The parameters of 2014 tell us what will not be happening. Here are five factors that will make 2014 a more difficult and worse year than 2013:

The AKP versus Cemaat [Gulen movement]:  In the struggle that exhibits features of civil war within the state, the worst losers so far have been the prime minister and his party. But Erdogan and his close quarters are preparing to retaliate and appear to be mobilized in a comprehensive way to eliminate the Cemaat’s state power. This struggle will inevitably escalate in 2014. Both sides are delivering serious body blows to each other’s legitimacy. Gulenists are likely to share with the judiciary and the public the information they have amassed on corruption and other AKP government misdeeds. The government, in addition to initiating legal action against the Cemaat on grounds of illegally organizing within the state, may also target the financial resources of the movement. An all-out war seems to be likely. Of course the worst damage this will inflict will be on state institutions and functioning democracy.

Economy:  First the Gezi Park phenomenon, then the AKP-Cemaat strife and the internal instability resulting from the damages this strife has inflicted on relevant institutions have made Turkey an unpredictable country. This negative factor when combined with a global financial conjuncture may well discourage money from coming to Turkey. Having problems finding credit, the negative repercussions will press harder on Turkey’s economic growth, which is based on financing the current deficit. The possibility that recent heavy losses of Turkish currency against the dollar and euro could become a trend has caused major concerns in financial markets.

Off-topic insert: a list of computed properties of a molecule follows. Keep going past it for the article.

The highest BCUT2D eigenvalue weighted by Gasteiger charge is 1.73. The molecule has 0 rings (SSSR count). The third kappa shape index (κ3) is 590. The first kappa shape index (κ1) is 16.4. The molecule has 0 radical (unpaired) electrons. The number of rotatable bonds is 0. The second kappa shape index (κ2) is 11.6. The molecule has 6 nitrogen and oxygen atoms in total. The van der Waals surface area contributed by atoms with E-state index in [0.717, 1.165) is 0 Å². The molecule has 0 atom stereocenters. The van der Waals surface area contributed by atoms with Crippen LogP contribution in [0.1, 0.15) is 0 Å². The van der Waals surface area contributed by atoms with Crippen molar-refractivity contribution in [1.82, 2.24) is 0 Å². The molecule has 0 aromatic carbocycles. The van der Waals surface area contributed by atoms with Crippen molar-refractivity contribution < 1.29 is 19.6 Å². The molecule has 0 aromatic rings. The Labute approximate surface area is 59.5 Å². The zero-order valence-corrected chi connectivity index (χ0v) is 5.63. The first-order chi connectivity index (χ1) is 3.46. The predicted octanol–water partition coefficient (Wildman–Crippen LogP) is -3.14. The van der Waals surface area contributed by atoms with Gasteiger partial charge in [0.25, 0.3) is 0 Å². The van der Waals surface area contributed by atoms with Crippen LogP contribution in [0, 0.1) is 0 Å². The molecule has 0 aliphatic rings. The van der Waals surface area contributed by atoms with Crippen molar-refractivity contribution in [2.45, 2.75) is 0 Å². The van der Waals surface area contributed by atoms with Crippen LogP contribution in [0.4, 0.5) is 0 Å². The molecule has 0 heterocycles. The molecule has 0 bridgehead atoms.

Elections:  The AKP-Cemaat struggle will definitely lose the AKP votes. Even more important, the corruption scandal that so far has resulted in departures of four ministers who were all considered close to Erdogan has now become a part of the AKP image. Erdogan has no choice but to enter the local elections laden with corruption charges. Unfavorable indications in the economy must also be considered.

Another factor to keep in mind is the main opposition Republican People's Party (CHP) fielding candidates who could seriously challenge the AKP candidates in Ankara and Istanbul in the forthcoming local elections. For the government to lose a significant number of votes in the local elections is becoming a possibility. The AKP could come out of the local elections as a downsized party. This in turn will affect the calculations made for the presidential elections.

Foreign policy and foreign relations:  Last year was the year of bankruptcy and exhaustion of the AKP foreign policy. What Ankara has to do is save itself from the regional and global isolation it has dragged itself into, to redesign — that is, to reformat — its foreign policy on secularism, strong institutions and predictability. But the current foreign policymakers who caused this serious deficit of confidence and trustworthiness in Western and Middle Eastern capitals can't do this, even if they wanted to. As such, the Erdogan-[Foreign Minister Ahmet] Davutoglu duo will try to make do by diluting the negative consequences of their dead end policies. In 2014, Erdogan will not have the support he had from the West to stay in power and further strengthen his hold.

Syrian crisis:  Syria has become the black hole of Turkey. The best contribution Turkey can make for a resolution to the 2014 crisis will be to refrain from damaging the political transition process. Ankara will continue to pay in 2014 for its Islamist, pro-Sunni and pro-Ottoman Syria policy by facing terrorism, sociopolitical polarization, domestic instability and massive economic costs.

Ankara will be confronted by a serious moral and diplomatic challenge brought about by its nightmare of “transition with [Syrian President Bashar al-] Assad” reality and threats of al-Qaeda-affiliated organizations it had a part in forming and sustaining.

To slow down his downslide when faced with this negative mix of five elements, Erdogan will be needing good luck more than ever.